This study is designed as a multicenter, prospective, controlled, randomized, two‐arms, cross‐over, efficacy trial. The population includes patients with the diagnosis of stable HFpEF according to criteria of the European Society of Cardiology1818 and New York Heart Association functional (NYHA) class II‐III/IV. A computer‐generated randomization sequence previously designed will be used to allocate participants (in a 1:1 ratio) to receive: (a) withdrawal of beta‐blocker followed by beta‐blocker reintroduction in two periods of 15 days; or (b) continuation of beta‐blocker followed by beta‐blocker withdrawal in two periods of 15 days. A summary of the study design is described in Figure 1. The study will be conducted in two centers in Spain. Discounting the time due to staggered entry, the total duration of a patient's follow‐up will be 6 months. All patients will provide signed informed consent before randomization. The research ethics committee approves the protocol of our center following the principles of the Declaration of Helsinki and national regulations.

Flow chart for patient inclusion and follow up. BB, beta‐blockers
Figure 1
Flow chart for patient inclusion and follow up. BB, beta‐blockers

Study population sampling

Candidate patients will be selected from the outpatient HF‐clinics of the Hospital Clínico Universitario of Valencia‐Spain and Hospital Clínico Universitario de Santiago‐Spain. Treatment will be following current guidelines1818 and HF educational programs of each institution. Briefly, HFpEF is defined as the presence of: (a) symptoms and signs of HF with normal (≥50%) left ventricular ejection fraction (LVEF); (b) elevation of natriuretic peptides; and (c) increase in LV wall thickness and/or increased left atrial (LA) size as a sign of increased filling pressures. Inclusion and exclusion criteria are summarized in Table 1. Inclusion criteria require the presence of ChI after performing the cardiopulmonary exercise testing (CPET). The chronotropic index is equal to (heart rate at peak exercise−resting heart rate)/([220 – age] − resting heart rate).1919 ChI is defined as a chronotropic index <0.62.

Table 1
Inclusion and exclusion criteria
Inclusion criteriaExclusion criteria
Stable symptomatic heart failure (NYHA functional class ≥II) during the last month.Inability to perform a valid baseline exercise test

Diagnosis criteria of HFpEF according to ESC guidelines:

(a) symptoms and signs of HF

(b) left ventricular ejection fraction >50% by Simpson method

(c) NT‐proBNP >125 pg/mL in the last month

(d) at least one additional criterion: 1. relevant structural heart disease (LVH and/or LAE); and/or 2. diastolic dysfunction

Significant primary pulmonary disease; including pulmonary arterial hypertension, chronic thromboembolic pulmonary disease or chronic obstructive pulmonary disease
Patient with prior history of left ventricular ejection fraction <50%
History of an acute coronary syndrome in the previous 12 months
Adults >18 years oldEffort angina or signs of ischemia during CPET
Previous admission for acute heart failureSignificant primary moderate to severe valvular disease
Previous treatment with beta‐blockers during the last 3‐monthAny other comorbidity with a life expectancy lower than 1 year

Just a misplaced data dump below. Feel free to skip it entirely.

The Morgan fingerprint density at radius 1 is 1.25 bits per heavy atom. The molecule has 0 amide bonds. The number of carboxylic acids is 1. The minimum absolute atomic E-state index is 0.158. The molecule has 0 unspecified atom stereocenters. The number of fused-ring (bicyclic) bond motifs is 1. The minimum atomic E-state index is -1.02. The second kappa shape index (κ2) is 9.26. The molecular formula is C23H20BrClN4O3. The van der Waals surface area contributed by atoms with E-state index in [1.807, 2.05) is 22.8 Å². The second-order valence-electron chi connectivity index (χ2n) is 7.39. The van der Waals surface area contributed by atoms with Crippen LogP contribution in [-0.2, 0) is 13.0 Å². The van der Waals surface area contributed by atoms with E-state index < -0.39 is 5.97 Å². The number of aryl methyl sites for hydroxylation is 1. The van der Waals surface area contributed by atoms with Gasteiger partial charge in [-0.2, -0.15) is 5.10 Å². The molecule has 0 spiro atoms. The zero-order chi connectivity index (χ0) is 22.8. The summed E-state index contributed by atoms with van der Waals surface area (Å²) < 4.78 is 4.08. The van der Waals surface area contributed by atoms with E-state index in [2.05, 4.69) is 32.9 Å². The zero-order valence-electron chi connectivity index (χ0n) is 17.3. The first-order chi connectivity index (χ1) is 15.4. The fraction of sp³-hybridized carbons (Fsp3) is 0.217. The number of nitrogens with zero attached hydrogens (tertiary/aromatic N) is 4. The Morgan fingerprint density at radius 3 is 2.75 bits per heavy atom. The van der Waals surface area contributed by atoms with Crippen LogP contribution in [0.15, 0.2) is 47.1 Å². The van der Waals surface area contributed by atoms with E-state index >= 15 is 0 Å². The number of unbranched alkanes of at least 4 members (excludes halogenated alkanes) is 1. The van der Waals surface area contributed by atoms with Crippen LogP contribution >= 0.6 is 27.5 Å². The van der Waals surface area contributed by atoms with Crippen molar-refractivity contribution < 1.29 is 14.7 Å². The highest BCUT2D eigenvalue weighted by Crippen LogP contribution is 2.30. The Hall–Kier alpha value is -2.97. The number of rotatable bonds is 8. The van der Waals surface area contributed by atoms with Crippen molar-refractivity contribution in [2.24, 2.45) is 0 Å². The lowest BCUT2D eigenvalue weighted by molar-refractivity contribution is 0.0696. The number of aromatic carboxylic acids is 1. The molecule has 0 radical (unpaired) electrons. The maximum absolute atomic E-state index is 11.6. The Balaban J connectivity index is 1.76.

Chronic treatment with digitalis or calcium channel blockers
Chronotropic incompetence assessed by CPET, defined as: [(HRmax − HRrest)]/[(220 − age) − (HRrest)] < 0.62HR at rest >75 bpm
Uncontrolled blood pressure, defined as systolic blood pressure > 140 mmHg and/or diastolic blood pressure > 90 mmHg.
Abbreviations: CPET, cardiopulmonary exercise testing; ESC, European Society of Cardiology; HF, heart failure; HFpEF, heart failure with preserved ejection fraction; HRmax, heart rate at maximum effort; HRrest, heart rate at rest; LAE, left atrial enlargement; LVH, left ventricular hypertrophy; NT‐proBNP, N‐terminal prohormone of brain natriuretic peptide; NYHA, New York Heart Association.

Intervention

Eligibility assessment and screening visit

After reviewing the inclusion/exclusion criteria and signing the informed consent form, a comprehensive medical history, physical examination, anthropometry, and examination tests will be performed by two blinded cardiologists to patients' allocation groups. The examination tests will include an electrocardiogram (ECG), two‐dimensional transthoracic echocardiography, CPET, cognitive assessment by MMSE and MoCa, QoL assessment by MLHF, continuous ECG recording during the first 30‐day and blood samples for a panel of baseline biomarkers.

Finally, if the patients fulfill all the inclusion criteria (including ChI assessed by CPET) and any exclusion criteria (including a valid CPET without signs of ischemia), are randomized in a 1:1 ratio to one of the following interventions: (a) A‐arm: beta‐blockers withdrawal; or (b) B‐arm: beta‐blockers continuation.

Treatment intervention and visits

Following screening (visit 0) and randomization (visit 1) visits, the procedures across treatment arms are:

‐A‐arm : Patients allocated to this arm are instructed to reduce by half the dose of beta‐blocker (Figure 1). The patients will be advised for potential adverse effects and instructed to contact with outpatient's clinics of HF if any adverse effect occurs. Patients will be checked in 3 days (visit 2) by a cardiologist. If clinically stable, the patients are instructed to withdraw the beta‐blocker and repeat all the procedures of the study at 15 days (visit 3). After visit 3, the patients initiate the previous half dose of beta‐blockers. Patients are visited at 18 days (visit 4). If clinically stable, the patient will increase to the previous dose of the beta‐blocker and repeat all the examination tests at 30 days (visit 5).